Bongggggg

Bongggggg

 

Reaching the top of the Golden Mount

Reaching the top of the Golden Mount

 

View from the top over the commercial district

View from the top over the commercial district

A temple building was at the summit, full of small buddah statues and people milling around. Monks sat giving readings, and vendors sold various materials for offerings. In the centre of the building narrow passages led to a golden statue which many worshippers were putting gold leaf on.

All around the top offerings were being made

All around the top offerings were being made

 

The gold leaf encrusted statue at the centre of the Golden Mount

The gold leaf encrusted statue at the centre of the Golden Mount

 

Descending the staircase back down the Golden Mount

Descending the staircase back down the Golden Mount

Back at the bottom of the Mount, I walked through the old streets to find a road where they make traditional monk bowls, called Baan Bat. Unfortunately when I arrived the buildings were shuttered up. I walked back towards the city centre, crossing a canal and reaching a park where locals were relaxing, doing fitness and yoga (there was even an outdoor gym). After the park I happened upon a big impressive temple, Wat Suthat. Inside the main temple was a really big golden Buddah statue, with Thais sitting and praying to it. The walls were covered in ornate paintings.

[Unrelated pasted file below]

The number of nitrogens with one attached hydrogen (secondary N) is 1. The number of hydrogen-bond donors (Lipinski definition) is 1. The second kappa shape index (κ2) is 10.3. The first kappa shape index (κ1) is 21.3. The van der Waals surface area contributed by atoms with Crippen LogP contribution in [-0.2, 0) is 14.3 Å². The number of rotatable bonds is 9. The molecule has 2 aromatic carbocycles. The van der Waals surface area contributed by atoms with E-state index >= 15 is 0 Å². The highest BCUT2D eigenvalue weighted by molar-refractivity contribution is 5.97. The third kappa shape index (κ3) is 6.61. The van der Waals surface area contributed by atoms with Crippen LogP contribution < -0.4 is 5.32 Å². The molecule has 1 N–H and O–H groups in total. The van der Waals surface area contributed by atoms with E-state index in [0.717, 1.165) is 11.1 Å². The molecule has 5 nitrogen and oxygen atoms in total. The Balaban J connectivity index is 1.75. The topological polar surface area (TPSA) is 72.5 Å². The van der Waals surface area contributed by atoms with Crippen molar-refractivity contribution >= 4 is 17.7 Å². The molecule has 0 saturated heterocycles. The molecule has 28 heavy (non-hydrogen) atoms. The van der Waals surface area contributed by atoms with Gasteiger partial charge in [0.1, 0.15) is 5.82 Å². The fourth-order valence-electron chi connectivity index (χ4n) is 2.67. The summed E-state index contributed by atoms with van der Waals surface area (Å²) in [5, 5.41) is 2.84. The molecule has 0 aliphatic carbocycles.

Old town

Baan Bat

 

Wat Suthat

Wat Suthat

 

Wat Suthat

Wat Suthat

 

The big Buddah inside Wat Suthat

The big Buddah inside Wat Suthat

 

Outside the temple was a giant gate-like sculpture called The Swing. Across the road from this was a big square with a huge picture of the King of Thailand. In front of it a load of police were doing drills, some in full riot gear.

Police drill in front of the Kings image

Police drill in front of the Kings image

I walked back to Khao San road and that evening went to meet a Dutch guy I’d met that morning who had invited me to join his friends that evening. Annoyingly he never showed, so I just chilled out there on Rambuttri Soi for a while. It’s a great place to soak up the atmosphere and people watch, all the restuarants have tables at the street side and are peppered with coloured lights. As I was getting ready to leave a woman came to my table and asked if I wanted to join them. They’d seen me alone all evening and thought I might want some company. Very nice of them! I joined them; an English lady and her boyfriend, and two girls from New Zealand. I spent the evening hanging out with them, they were a good laugh, and we ended up drinking cheap cocktails in the street bars with plastic chairs and getting quite drunk. Classic Bangkok evening!

Wat Suthat

Wat Suthat

Please share, it helps my photography reach more people! Thanks!
Share on FacebookTweet about this on TwitterPin on PinterestShare on TumblrShare on Reddit

Leave a reply